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Lung Cancer |

Primary Lung Cancer With Bilateral Multiple Cavitary Lesions

Ebru Unsal, MD; Filiz Cimen, MD; Fatma Canbay, MD; Mujgan Guler, MD
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Atatürk Chest Diseases and Chest Surgery Training and Research Hospital, Ankara, Turkey


Chest. 2014;146(4_MeetingAbstracts):634A. doi:10.1378/chest.1989964
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Abstract

SESSION TITLE: Cancer Global Case Reports

SESSION TYPE: Global Case Report

PRESENTED ON: Tuesday, October 28, 2014 at 01:30 PM - 02:30 PM

INTRODUCTION: Lung cancer is the leading cause of cancer-related mortality worldwide. Non-small-cell lung cancers are the most frequent type of lung tumors, with two major histological subtypes: adenocarcinomas and squamous cell carcinomas (1). Squamous-cell carcinoma is the most common histological type of lung cancer to cavitate. Multiple cavitary lesions in primary lung cancer are rare, however, multifocal bronchoalveolar cell carcinoma can occasionally have multiple cavitary lesions (2). We presented a primary lung cancer case for its rare radiological finding.

CASE PRESENTATION: Sixty six years old male patient. He was a farmer. He had operation for inguinal hernia 40 years ago and had cataract surgery two years ago. He had smoking history as 100 package years. Also his brother died from lung cancer. When he admitted to hospital, he had dispnea and hemoptysis for 2,5 months. On physical examination, there was swelling of the veins in the upper extremity and neck. Respiratory sounds were decreased. Oxygen saturation was 90%. Respiratory rate was 14/minute. On routine tests, hemoglobine: 15.6, WBC: 6800 Ne:4100, hct 47.4% PLT: 303000 INR: 1.11 Sedimantation:34/hr. The chest radiography showed enlargement of mediastinum and bilateral nodular density of cavitation. Thoracic CT was performed and mass in the right paratracheal area including both mediastinal and hilar lymphadenopathy and left upper lobe the lesion contoured approximately 5 cm in diameter, 4cm sized cavities in both lungs and multiple metastatic nodules were demonstrated. The patient was referred to the radiation oncology in terms of SVCS. Without a tissue diagnosis, the patient had 10 days palliative radiotherapy for superior vena cava syndrome (SVCS). Fiberoptic bronchoscopy (FOB) was performed. Apicoposterior segment of the left upper lobe was closed with EBL. Apical segment of right upper lobe was infiltrated with fragile mucosal lesion. FOB biopsies from both systems were reported as squamous-cell pulmonary carcinoma. FOB lavage was reported as negative for ARB. The case was presented to the oncology council and chemotherapy with the diagnosis of stage 4 non small cell lung cancer was reported.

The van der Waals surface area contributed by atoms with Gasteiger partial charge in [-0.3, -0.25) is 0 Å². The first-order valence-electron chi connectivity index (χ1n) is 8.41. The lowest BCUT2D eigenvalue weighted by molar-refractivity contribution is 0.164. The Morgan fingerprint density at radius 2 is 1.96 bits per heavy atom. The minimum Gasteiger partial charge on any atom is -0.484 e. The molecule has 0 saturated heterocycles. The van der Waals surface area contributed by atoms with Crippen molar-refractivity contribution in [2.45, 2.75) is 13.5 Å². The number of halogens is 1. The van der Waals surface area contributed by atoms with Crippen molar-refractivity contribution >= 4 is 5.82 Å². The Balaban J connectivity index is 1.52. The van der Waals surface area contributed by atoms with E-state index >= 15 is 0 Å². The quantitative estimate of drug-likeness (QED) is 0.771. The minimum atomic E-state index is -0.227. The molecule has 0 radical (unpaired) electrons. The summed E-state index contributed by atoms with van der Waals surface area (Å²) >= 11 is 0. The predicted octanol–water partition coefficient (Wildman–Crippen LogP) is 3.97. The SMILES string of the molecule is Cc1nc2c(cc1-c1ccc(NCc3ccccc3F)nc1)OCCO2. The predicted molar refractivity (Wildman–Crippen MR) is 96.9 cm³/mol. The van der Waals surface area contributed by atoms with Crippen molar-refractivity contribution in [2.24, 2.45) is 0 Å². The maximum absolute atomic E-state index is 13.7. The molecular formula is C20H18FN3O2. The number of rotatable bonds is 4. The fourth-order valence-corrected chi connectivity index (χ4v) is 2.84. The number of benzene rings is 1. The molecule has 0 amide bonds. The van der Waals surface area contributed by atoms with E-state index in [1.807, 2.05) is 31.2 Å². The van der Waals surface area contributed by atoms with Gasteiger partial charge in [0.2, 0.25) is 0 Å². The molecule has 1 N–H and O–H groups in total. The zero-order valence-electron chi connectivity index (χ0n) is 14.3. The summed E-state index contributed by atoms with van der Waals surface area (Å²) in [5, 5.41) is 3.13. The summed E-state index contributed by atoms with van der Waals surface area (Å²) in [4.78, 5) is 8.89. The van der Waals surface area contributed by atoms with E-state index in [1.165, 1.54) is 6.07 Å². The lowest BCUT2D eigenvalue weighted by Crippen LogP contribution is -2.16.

DISCUSSION: Lung cancer is the leading cause of cancer-related mortality worldwide. Non-small-cell lung cancers are the most frequent type of lung tumors, with two major histological subtypes: adenocarcinomas and squamous cell carcinomas (1). Cavitation in primary lung cancer is not rare. Cavitation detected on plain chest radiographs has been reported in 2% to 16 % of primary lung cancers, and it is detected with computed tomography (CT) in 22% of primary lung cancers. Squamous-cell carcinoma is the most common histological type of lung cancer to cavitate (82% of cavitary primary lung cancer), followed by adenocarcinoma and large cell carcinoma. Cavities may be formed as a result of a unidirectional check-valve mechanism. Another mechanism of cavity formation may depend on the ischemic or colliquative tumor necrosis associated with neutrophil infiltration into the central portion of lesion. Cavitary formation due to tumor necrosis is common in squamous cell carcinomas, particularly in those developing peripherally in the lung. Multiple cavitary lesions in primary lung cancer are rare, however, multifocal bronchoalveolar cell carcinoma can occasionally have multiple cavitary lesions (2,3).

CONCLUSIONS: Primary lung cancer especially squamous-cell carcinoma stage IV also should be evaluated for the differential diagnosis of multiple cavitary lesions.

Reference #1: 1. Alberg AJ, Brock MV, Samet JM. Epidemiology of lung cancer: looking to the future. J Clin Oncol. 2005;23:3175-3185.

Reference #2: 2. Mouroux J, Padovani B, Elkaïm D, Richelme H. Should cavitated bronchopulmonary cancers be considered a separate entity? Ann Thorac Surg. 1996;61:530-532.

Reference #3: 3. Onn A, Choe DH, Herbst RS, et al. Tumor cavitation in stage I non-small cell lung cancer: epidermal growth factor receptor expression and prediction of poor outcome. Radiology.2005;237:342-347.

DISCLOSURE: The following authors have nothing to disclose: Ebru Unsal, Filiz Cimen, Fatma Canbay, Mujgan Guler

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